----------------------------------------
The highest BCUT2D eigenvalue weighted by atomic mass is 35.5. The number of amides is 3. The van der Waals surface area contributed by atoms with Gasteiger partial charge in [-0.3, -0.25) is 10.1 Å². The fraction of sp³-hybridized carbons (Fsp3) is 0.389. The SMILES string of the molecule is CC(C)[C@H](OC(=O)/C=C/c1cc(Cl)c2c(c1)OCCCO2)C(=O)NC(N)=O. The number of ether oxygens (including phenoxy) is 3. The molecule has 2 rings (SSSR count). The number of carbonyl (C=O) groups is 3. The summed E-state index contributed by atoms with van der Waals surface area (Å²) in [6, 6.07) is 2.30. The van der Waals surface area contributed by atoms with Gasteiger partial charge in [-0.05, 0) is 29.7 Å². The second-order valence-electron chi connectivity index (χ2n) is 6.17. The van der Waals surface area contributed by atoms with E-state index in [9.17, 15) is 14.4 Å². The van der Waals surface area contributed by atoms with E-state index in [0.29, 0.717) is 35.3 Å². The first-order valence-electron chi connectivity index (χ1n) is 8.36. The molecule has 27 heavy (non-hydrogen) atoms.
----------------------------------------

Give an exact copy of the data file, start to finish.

The highest BCUT2D eigenvalue weighted by atomic mass is 35.5. The number of amides is 3. The van der Waals surface area contributed by atoms with Gasteiger partial charge in [-0.3, -0.25) is 10.1 Å². The fraction of sp³-hybridized carbons (Fsp3) is 0.389. The SMILES string of the molecule is CC(C)[C@H](OC(=O)/C=C/c1cc(Cl)c2c(c1)OCCCO2)C(=O)NC(N)=O. The number of ether oxygens (including phenoxy) is 3. The molecule has 2 rings (SSSR count). The number of carbonyl (C=O) groups is 3. The summed E-state index contributed by atoms with van der Waals surface area (Å²) in [6, 6.07) is 2.30. The van der Waals surface area contributed by atoms with Gasteiger partial charge in [-0.05, 0) is 29.7 Å². The second-order valence-electron chi connectivity index (χ2n) is 6.17. The van der Waals surface area contributed by atoms with E-state index in [9.17, 15) is 14.4 Å². The van der Waals surface area contributed by atoms with E-state index in [0.29, 0.717) is 35.3 Å². The first-order valence-electron chi connectivity index (χ1n) is 8.36. The molecule has 27 heavy (non-hydrogen) atoms.